ERISA History


At the height of the Great Depression, US President Franklin Roosevelt requested legislation to aid Americans in times of economic need. On August 14, 1935, Roosevelt signed the Social Security Act into law. The original Act provided benefits to workers upon retirement at age 65, and based the amount on tax contributions made during one's time as an active employee.

Per an analysis in the Monthly Labor Review, tax changes that developed [PDF] after the Social Security Act went into effect spurred the creation of private pension plans. In response, President John Kennedy established [PDF] the Committee on Corporate Pension Funds in March 1962 to research the effects of private pension plans on the financial stability of the economy. While the Committee investigated the topic, the Studebaker-Packard Corporation failed in 1964.

Intense competition between auto manufacturers led to Studebaker's demise. When the company folded, the inadequately funded pension plan did not have enough assets to finance the benefits owed to over 7,000 employees. According to an article in the Journal of Sociology and Social Welfare, Studebaker's bankruptcy highlighted the need for federal legislation to amend pension plan abuses and protect workers from corporate bankruptcy. Although the Committee presented their findings to President Lyndon Johnson in January 1965, Congress failed to pass any pension plan legislation.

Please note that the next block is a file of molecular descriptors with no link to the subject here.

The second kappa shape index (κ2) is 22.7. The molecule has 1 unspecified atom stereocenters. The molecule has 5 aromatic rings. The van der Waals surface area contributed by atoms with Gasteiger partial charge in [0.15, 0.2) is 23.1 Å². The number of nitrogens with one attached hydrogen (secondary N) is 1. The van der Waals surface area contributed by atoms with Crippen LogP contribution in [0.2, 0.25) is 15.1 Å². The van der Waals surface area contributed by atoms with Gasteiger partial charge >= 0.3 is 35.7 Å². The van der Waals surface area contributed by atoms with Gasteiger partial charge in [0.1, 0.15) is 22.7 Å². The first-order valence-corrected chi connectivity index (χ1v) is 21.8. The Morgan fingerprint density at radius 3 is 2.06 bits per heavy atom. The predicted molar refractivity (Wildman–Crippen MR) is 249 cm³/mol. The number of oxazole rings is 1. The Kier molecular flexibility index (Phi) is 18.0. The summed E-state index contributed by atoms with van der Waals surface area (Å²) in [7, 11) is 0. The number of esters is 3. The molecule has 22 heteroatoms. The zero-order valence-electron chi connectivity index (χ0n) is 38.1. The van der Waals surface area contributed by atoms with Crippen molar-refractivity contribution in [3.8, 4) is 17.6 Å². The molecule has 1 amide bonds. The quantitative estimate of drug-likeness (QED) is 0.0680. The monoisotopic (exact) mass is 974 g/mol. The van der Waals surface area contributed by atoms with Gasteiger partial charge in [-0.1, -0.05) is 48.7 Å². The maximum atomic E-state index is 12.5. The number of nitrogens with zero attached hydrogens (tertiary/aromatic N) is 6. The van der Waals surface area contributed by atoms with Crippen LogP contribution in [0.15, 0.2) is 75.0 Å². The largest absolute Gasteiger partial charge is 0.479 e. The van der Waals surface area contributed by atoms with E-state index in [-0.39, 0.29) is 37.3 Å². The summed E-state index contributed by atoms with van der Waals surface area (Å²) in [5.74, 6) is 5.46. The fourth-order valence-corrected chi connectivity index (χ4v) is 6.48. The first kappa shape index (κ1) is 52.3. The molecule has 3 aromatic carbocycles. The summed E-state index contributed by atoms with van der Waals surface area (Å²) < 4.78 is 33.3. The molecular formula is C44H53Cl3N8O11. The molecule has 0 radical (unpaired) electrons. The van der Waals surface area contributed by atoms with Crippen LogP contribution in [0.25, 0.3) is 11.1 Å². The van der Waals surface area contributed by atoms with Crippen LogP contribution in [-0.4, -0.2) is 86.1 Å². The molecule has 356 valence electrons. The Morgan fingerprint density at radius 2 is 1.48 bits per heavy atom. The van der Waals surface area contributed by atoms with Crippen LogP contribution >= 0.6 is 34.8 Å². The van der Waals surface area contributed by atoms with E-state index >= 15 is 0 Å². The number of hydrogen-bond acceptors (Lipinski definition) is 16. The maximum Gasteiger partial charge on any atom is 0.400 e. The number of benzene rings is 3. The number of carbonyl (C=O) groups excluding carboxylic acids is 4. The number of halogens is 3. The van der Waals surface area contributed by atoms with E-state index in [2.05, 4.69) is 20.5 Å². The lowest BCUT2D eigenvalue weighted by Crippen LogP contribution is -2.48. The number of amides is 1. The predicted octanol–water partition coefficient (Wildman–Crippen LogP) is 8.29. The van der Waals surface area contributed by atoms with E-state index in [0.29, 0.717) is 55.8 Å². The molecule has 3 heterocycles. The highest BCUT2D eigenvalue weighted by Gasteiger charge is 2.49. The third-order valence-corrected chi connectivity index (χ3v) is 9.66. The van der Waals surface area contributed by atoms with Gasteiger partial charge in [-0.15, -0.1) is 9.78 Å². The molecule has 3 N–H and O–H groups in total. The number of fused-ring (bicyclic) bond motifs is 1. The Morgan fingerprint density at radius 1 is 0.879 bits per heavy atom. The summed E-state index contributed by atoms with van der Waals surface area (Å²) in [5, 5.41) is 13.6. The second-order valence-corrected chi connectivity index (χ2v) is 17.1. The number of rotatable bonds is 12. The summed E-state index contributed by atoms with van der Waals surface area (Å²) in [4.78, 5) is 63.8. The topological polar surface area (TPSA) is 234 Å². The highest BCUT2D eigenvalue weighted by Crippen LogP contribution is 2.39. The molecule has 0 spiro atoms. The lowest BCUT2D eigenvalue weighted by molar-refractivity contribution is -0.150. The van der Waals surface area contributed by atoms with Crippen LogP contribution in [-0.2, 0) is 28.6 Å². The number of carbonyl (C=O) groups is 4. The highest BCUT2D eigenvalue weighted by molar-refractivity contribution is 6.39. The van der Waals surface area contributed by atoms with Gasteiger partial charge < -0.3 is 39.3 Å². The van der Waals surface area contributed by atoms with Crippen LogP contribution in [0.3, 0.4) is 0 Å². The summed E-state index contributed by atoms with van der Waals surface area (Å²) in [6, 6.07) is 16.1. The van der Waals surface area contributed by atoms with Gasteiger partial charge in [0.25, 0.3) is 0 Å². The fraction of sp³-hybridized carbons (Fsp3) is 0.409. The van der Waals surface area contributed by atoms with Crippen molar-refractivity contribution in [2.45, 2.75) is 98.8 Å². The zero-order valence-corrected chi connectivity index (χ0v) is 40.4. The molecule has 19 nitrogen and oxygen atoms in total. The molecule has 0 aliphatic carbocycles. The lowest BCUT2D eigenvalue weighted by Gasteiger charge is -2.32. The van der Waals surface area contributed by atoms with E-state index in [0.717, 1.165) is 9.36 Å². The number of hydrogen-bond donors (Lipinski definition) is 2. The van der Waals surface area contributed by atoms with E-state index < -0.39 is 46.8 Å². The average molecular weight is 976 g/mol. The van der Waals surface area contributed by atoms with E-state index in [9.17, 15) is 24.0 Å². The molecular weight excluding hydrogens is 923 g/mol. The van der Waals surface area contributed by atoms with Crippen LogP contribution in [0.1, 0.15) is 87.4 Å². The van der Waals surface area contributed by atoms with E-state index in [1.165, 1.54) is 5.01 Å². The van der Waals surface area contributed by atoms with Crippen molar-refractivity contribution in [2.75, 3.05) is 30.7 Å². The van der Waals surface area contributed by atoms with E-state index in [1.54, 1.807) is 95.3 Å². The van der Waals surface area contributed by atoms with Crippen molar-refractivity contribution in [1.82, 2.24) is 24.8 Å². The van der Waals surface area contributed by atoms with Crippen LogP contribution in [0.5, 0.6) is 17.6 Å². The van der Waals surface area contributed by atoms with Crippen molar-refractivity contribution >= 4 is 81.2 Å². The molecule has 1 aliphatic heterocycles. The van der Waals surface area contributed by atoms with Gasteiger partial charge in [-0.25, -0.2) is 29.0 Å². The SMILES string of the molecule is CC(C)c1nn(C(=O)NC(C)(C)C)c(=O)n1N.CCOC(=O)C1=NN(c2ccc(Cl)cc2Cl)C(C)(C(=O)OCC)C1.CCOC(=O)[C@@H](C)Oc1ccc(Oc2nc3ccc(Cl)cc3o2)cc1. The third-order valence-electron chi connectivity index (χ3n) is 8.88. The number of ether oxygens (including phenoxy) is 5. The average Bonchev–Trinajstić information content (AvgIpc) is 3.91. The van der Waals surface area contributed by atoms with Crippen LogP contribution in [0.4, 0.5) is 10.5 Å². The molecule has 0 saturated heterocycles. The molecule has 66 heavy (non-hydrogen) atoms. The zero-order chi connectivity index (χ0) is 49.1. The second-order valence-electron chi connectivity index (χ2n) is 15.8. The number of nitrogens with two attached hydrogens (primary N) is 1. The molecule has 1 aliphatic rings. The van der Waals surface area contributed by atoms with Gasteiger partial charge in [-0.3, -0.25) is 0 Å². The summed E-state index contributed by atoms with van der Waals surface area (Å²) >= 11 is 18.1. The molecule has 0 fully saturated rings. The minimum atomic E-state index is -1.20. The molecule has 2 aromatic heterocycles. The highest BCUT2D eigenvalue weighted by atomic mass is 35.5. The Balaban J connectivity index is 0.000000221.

A Congressional Research Service report published in May 2009 identified [PDF] the struggles in Congress during the 1970s to fix the pension system. Initially, the US House of Representatives and the US Senate pitched legislation within their respective labor committees. The Senate Finance Committee and the House Ways and Means Committee stepped in to assist legislative development. On September 2, 1974, President Gerald Ford signed the Employee Retirement Income Security Act (ERISA) into law.

Under ERISA, an employer is not required to set up pension plans. However, should it start one, it is held to certain specific minimum standards. Plan participants must be provided with information about the plan's features and funding. The Department of Labor, tasked with many of ERISA's enforcement responsibilities, sets standards for plan participation, including vesting, benefit accrual and funding.

Additional legislation passed since 1974 has added to ERISA's responsibilities. The Retirement Equity Act of 1984 [PDF] authorized spousal rights to benefits. The Pension Protection Act of 2006 [PDF] expanded advice for employees who participate in pension plans through 401(k)-type plans and individual retirement accounts.


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